Gideon Alert: Flat fee contracting creates separate but unequal juvenile justice in Los Angeles

BY David Carroll on Monday, June 14, 2010 at 11:37 AM

On June 14, 2010, the Los Angeles Times published a spotlight report on the unequal treatment juveniles receive when represented by a private conflict attorney working under a flat fee contract of $345 per case.  The story highlights the false assumption many state and county administrators work under when justifying flat fee contracts: "You have experienced defense attorneys who represent juveniles for a living, not as a stepping stone, not as a beginning of their career.  Paying them more isn't going to enhance their ability to represent these juveniles, or paying them hourly versus a flat fee," said Anna Pembedjian, justice deputy to L.A. County Supervisor Michael D. Antonovich.  She added, "We have to make prudent decisions especially in this fiscal climate."  What the deputy county supervisor fails to mention is that Los Angeles County moved to this system in 1993 -- so the unequal treatment described in the story was allowed to continue even during the economic boom years of the late 1990’s. 

Her theory that attorneys will maintain zealous representation no matter what they are paid is easily refuted.  For example, the federal courts pay an appointed attorney rate of $125 per hour for non-capital cases. Applying that rate shows that Los Angeles’ attorneys working at the flat fee rate of $345 per case would only devote approximately two hours and forty-five minutes of paid work to a case; any time spent on a case beyond that would essentially be done for free.  When compensation does not adequately approximate the workload, a significant number of qualified attorneys simply stop taking public cases.  

Some attorneys will continue to try to provide effective representation no matter what, even if they are, in essence, working for free.  But experiences in Michigan, Louisiana, and upstate New York reveal a pattern in which attorneys who take cases despite the compensation often try to get assigned to as many cases as possible – and dispose of them as quickly as possible – in order to make a living.  Or, as Gary Farwell, panel supervisor for a juvenile court in South Los Angeles notes, "You make up for the cases that require a lot of time with those that don't require much time, and there are a lot of them."  For a Los Angeles County assigned counsel attorney to make as much money as a private attorney being paid $125 per hour under federal rates, he would need to open and dispose of 670 juvenile delinquency cases in a year, or more than three times the workload allowable under national standards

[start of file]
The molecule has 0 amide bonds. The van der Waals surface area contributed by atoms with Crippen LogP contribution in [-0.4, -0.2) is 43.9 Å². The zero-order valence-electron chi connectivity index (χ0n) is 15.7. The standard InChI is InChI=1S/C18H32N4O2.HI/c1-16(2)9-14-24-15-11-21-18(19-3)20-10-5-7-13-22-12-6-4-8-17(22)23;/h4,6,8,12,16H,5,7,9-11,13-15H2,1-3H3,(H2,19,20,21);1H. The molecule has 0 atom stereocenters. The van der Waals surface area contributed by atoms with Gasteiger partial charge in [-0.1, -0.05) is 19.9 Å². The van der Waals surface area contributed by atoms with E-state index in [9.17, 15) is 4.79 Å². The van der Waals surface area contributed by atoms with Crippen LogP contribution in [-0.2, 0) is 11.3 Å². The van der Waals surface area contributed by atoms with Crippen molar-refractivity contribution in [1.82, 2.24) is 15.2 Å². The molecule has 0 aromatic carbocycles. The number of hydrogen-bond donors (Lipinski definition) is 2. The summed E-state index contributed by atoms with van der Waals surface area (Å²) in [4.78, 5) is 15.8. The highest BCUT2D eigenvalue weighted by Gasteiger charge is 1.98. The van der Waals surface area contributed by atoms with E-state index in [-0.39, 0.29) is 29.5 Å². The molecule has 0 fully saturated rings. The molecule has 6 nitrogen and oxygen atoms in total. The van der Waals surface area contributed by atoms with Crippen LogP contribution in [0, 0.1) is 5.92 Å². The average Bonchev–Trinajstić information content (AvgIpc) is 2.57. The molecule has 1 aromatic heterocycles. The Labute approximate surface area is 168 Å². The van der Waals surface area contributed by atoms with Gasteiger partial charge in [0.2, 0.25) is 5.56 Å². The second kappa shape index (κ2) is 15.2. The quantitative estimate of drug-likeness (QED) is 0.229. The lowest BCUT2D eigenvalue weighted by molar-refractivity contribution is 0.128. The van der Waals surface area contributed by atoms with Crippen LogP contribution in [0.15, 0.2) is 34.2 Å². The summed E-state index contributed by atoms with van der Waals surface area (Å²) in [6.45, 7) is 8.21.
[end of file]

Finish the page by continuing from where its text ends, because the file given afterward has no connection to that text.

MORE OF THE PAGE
Conversely, under national standards the average juvenile delinquency case requires eight hours of work.  At $345 per case, this equates to about $43.13 an hour.  For the person on the street, that may seem like a lot of money.  But private attorneys must pay for all overhead (office space, insurance, utilities, secretarial assistance, paper, pens, etc.) out of that sum.  To give some perspective, case law in Alabama – a state with a significantly lower cost of living rate than Los Angeles -- requires the state to pay a presumptive rate of $30 for overhead in addition to an hourly wage.

NLADA researchers are often asked in the field by county administrators what is the absolute minimum a county can pay a private attorney to take public cases and not impact the adequacy of the representation?  The answer is that the jurisdiction must ensure that standards related to independence, supervision, training and workload are adequately implemented and then determine the cost to maintain such a system effectively.  If a county does not have an independent entity monitoring attorney performance through in-court observations, case file reviews, and interviews, there will be sub-par representation and/or inefficient use of taxpayer money no matter what the compensation.  However, there is one thing that can be said unequivocally: flat fee contracting is banned under all national standards for a reason.  Flat fees create a conflict of interest between a lawyer’s ethical duty to competently defend each and every client and her financial self-interest to invest the least amount of time possible in each case.